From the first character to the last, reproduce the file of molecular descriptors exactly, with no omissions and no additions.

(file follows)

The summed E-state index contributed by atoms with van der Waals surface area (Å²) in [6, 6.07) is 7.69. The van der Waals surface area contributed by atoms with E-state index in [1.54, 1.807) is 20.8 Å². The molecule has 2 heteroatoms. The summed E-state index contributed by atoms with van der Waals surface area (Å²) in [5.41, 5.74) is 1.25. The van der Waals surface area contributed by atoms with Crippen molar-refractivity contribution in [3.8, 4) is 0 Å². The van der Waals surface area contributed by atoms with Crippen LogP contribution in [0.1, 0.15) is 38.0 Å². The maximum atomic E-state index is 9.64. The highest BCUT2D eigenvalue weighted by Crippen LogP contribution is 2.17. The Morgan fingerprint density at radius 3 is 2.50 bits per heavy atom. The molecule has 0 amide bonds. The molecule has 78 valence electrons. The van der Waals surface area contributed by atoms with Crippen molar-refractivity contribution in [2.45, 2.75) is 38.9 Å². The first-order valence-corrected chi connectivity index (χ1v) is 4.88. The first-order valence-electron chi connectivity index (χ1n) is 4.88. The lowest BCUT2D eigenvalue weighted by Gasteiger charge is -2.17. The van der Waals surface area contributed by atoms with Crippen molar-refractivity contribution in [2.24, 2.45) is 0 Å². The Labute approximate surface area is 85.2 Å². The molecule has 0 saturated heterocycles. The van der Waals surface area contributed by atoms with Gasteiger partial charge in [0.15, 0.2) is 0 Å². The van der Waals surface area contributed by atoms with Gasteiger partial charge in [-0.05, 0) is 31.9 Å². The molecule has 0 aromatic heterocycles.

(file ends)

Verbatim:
The summed E-state index contributed by atoms with van der Waals surface area (Å²) in [6, 6.07) is 7.69. The van der Waals surface area contributed by atoms with E-state index in [1.54, 1.807) is 20.8 Å². The molecule has 2 heteroatoms. The summed E-state index contributed by atoms with van der Waals surface area (Å²) in [5.41, 5.74) is 1.25. The van der Waals surface area contributed by atoms with Crippen molar-refractivity contribution in [3.8, 4) is 0 Å². The van der Waals surface area contributed by atoms with Crippen LogP contribution in [0.1, 0.15) is 38.0 Å². The maximum atomic E-state index is 9.64. The highest BCUT2D eigenvalue weighted by Crippen LogP contribution is 2.17. The Morgan fingerprint density at radius 3 is 2.50 bits per heavy atom. The molecule has 0 amide bonds. The molecule has 78 valence electrons. The van der Waals surface area contributed by atoms with Crippen molar-refractivity contribution in [2.45, 2.75) is 38.9 Å². The first-order valence-corrected chi connectivity index (χ1v) is 4.88. The first-order valence-electron chi connectivity index (χ1n) is 4.88. The lowest BCUT2D eigenvalue weighted by Gasteiger charge is -2.17. The van der Waals surface area contributed by atoms with Crippen molar-refractivity contribution in [2.24, 2.45) is 0 Å². The Labute approximate surface area is 85.2 Å². The molecule has 0 saturated heterocycles. The van der Waals surface area contributed by atoms with Gasteiger partial charge in [0.15, 0.2) is 0 Å². The van der Waals surface area contributed by atoms with Gasteiger partial charge in [-0.05, 0) is 31.9 Å². The molecule has 0 aromatic heterocycles.